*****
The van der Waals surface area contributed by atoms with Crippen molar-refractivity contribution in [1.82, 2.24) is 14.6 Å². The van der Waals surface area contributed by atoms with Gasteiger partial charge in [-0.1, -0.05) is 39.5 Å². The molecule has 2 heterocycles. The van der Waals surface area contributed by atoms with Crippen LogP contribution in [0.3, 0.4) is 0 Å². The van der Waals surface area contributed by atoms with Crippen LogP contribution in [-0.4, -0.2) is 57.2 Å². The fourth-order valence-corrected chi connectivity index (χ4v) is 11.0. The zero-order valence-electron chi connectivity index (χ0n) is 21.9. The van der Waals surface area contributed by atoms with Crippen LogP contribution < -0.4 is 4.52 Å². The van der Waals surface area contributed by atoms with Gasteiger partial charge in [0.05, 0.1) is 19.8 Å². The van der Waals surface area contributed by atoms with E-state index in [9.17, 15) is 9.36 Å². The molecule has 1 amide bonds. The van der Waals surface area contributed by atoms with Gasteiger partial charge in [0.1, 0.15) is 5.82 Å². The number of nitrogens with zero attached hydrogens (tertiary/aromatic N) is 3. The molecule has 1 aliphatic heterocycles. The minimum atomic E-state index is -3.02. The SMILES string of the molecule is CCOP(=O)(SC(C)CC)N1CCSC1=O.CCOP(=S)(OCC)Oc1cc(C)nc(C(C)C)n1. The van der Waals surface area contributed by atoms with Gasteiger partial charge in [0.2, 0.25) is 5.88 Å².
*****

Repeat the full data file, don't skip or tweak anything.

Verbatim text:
The van der Waals surface area contributed by atoms with Crippen molar-refractivity contribution in [1.82, 2.24) is 14.6 Å². The van der Waals surface area contributed by atoms with Gasteiger partial charge in [-0.1, -0.05) is 39.5 Å². The molecule has 2 heterocycles. The van der Waals surface area contributed by atoms with Crippen LogP contribution in [0.3, 0.4) is 0 Å². The van der Waals surface area contributed by atoms with Crippen LogP contribution in [-0.4, -0.2) is 57.2 Å². The fourth-order valence-corrected chi connectivity index (χ4v) is 11.0. The zero-order valence-electron chi connectivity index (χ0n) is 21.9. The van der Waals surface area contributed by atoms with Crippen LogP contribution < -0.4 is 4.52 Å². The van der Waals surface area contributed by atoms with Gasteiger partial charge in [0.05, 0.1) is 19.8 Å². The van der Waals surface area contributed by atoms with E-state index in [9.17, 15) is 9.36 Å². The molecule has 1 amide bonds. The van der Waals surface area contributed by atoms with Gasteiger partial charge in [0.1, 0.15) is 5.82 Å². The number of nitrogens with zero attached hydrogens (tertiary/aromatic N) is 3. The molecule has 1 aliphatic heterocycles. The minimum atomic E-state index is -3.02. The SMILES string of the molecule is CCOP(=O)(SC(C)CC)N1CCSC1=O.CCOP(=S)(OCC)Oc1cc(C)nc(C(C)C)n1. The van der Waals surface area contributed by atoms with Gasteiger partial charge in [0.2, 0.25) is 5.88 Å².